Looking back on 2012 is so in-vogue today. So, before you stab your eyes out from looking at all the lists and recap posts, here's one more for you to read: our look back on health of the US anime and manga industry.
We are a niche within a niche. We are fans that like cartoons and comics imported from a foreign country. Keeping tabs on the health of our little world is very important -- changes in support can have a big effect. After all, it's your money that keeps this industry running!
Let's dive in and take a look at the year that was!
Before starting this article, my gut feeling was that the industry is expanding, albeit very slowly. There was a big contraction a few years back, and because of a truly unstable economy in the US, companies were playing it safe with what they licensed and not pushing the boundaries with experimental titles.
Apart from the publishing side of things, conventions are another indicator of the health of the industry. Sales can suffer for any number of reasons, but if convention growth falters -- or even reverses trends -- that's the biggest flag that the industry is dying. After all, if warm bodies don't show up to celebrate at a convention, then they won't be spending money.
Safe to say, the industry is doing okay. Let's get into the numbers, and then explain what they mean.
First off is the number of anime licenses this year: 121. In 2011, it was 83, and in 2010 it was 102. So that means the industry is on the up-and-up over the last few years in terms of new titles brought to market. But. There is a key reason for this: Sentai Filmworks. Remember that back in 2009 was when the company started its transition from ADV to Sentai, which included a sale of titles and a relative downturn for the company. Since then, they have clearly seen success, as in 2012 they licensed more titles than FUNimation (this does include streaming titles, which I presume they will release).
Sentai has been very aggressive in pursuing new titles to build up their library, nabbing stuff like K-On!! that fits directly into their wheelhouse. One of the things to consider, though, is that Sentai is still in legal dispuit with FUNimation over the proceedings of ADV's shuttering and rebranding. The last mention of it was in October of 2012, and things are still unresolved as of this point. I can't speak to the details of the lawsuit, but it is almost certain that it will have a major impact when it's all said and done.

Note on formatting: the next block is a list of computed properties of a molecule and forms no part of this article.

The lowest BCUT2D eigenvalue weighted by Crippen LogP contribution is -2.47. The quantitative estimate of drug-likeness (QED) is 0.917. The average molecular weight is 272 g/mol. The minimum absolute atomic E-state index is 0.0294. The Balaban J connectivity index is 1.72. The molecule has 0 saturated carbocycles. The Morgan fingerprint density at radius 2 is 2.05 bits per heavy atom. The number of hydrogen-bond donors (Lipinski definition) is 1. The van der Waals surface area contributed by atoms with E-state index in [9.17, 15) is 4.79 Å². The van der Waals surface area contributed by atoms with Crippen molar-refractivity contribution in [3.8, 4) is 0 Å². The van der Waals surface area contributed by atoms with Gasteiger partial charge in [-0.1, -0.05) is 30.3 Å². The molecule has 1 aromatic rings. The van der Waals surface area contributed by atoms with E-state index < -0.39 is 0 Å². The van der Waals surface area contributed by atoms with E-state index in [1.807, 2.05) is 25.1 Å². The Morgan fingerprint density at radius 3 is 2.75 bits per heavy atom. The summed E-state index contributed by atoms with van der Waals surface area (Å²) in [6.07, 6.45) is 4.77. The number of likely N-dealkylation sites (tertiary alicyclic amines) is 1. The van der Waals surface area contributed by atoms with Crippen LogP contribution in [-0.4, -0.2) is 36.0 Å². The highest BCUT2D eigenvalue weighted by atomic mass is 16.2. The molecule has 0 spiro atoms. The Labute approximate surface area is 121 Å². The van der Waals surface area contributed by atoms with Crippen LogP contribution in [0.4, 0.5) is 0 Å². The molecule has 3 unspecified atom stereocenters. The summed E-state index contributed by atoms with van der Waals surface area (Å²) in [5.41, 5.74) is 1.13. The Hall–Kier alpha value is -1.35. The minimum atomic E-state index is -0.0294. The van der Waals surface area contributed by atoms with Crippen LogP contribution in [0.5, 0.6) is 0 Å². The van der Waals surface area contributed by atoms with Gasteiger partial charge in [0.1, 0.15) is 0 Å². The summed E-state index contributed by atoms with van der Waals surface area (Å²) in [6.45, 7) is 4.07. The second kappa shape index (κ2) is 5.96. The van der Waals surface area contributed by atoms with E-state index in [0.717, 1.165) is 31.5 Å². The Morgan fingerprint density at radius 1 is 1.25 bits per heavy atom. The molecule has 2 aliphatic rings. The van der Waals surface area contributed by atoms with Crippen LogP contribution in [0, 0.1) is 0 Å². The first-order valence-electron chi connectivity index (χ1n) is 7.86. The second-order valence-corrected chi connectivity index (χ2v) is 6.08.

On the manga side, there has been one major game-changer to talk about: Kickstarter. I wrote last month about how it can change the industry, and I still stand by that belief. Publishers have seen success with the platform, and it can induce some major growth within the publishing industry. DMP is the biggest user of Kickstarter, and I don't see someone like Viz or Kodansha utilizing it, and I believe that their continued use of it will allow them to successfully release more indie and retro titles that ought to be out in the US market.
As things stand right now, we still see manga publishing dominated by the same titans, but smaller publishers Vertical and Seven Seas are more regularly breaking into the New York Times' top ten lists, and a few new publishers are entering the market. The manga trend looks healthy. Another good sign that manga is looking up is the opening of JManga. While yes, it is primarily an effort by the Japanese publishers to cut down on piracy, it's also opening the doors for much more "Japanese" titles to be translated and published than you would normally see.
And finally, conventions. Again, good news here: the major cons saw growth in 2012. Otakon, Anime Expo, ACEN, and A-Kon all saw growth around the 5% mark. Anime Boston saw about 15% growth, perhaps due to the city hosting Penny Arcade Expo East the same weekend. At the same time, New York Comic Con completely ditched the anime side of things, servicing publishers' announcement panels, but that was about it. The convention is more about serving the general (and much more lucrative) "geek" crowd, at the expense of the anime side. It raises the question as to whether we'll see New York host a new anime con -- likely in the Spring, so as to avoid being too close to NYCC.
All in all, we've got a lot good news from 2012. The fandom is alive and kicking, and if things go well, could be on the rise in 2013. My bold prediction of 2013 is we will see an expansion in the light novel market, to satisfy some fans' calling for the source material to their favorite anime. Due to high cost, though, it will be a short-lived trend.
How do you readers feel about the 2012 year, and what are your predictions for 2013?
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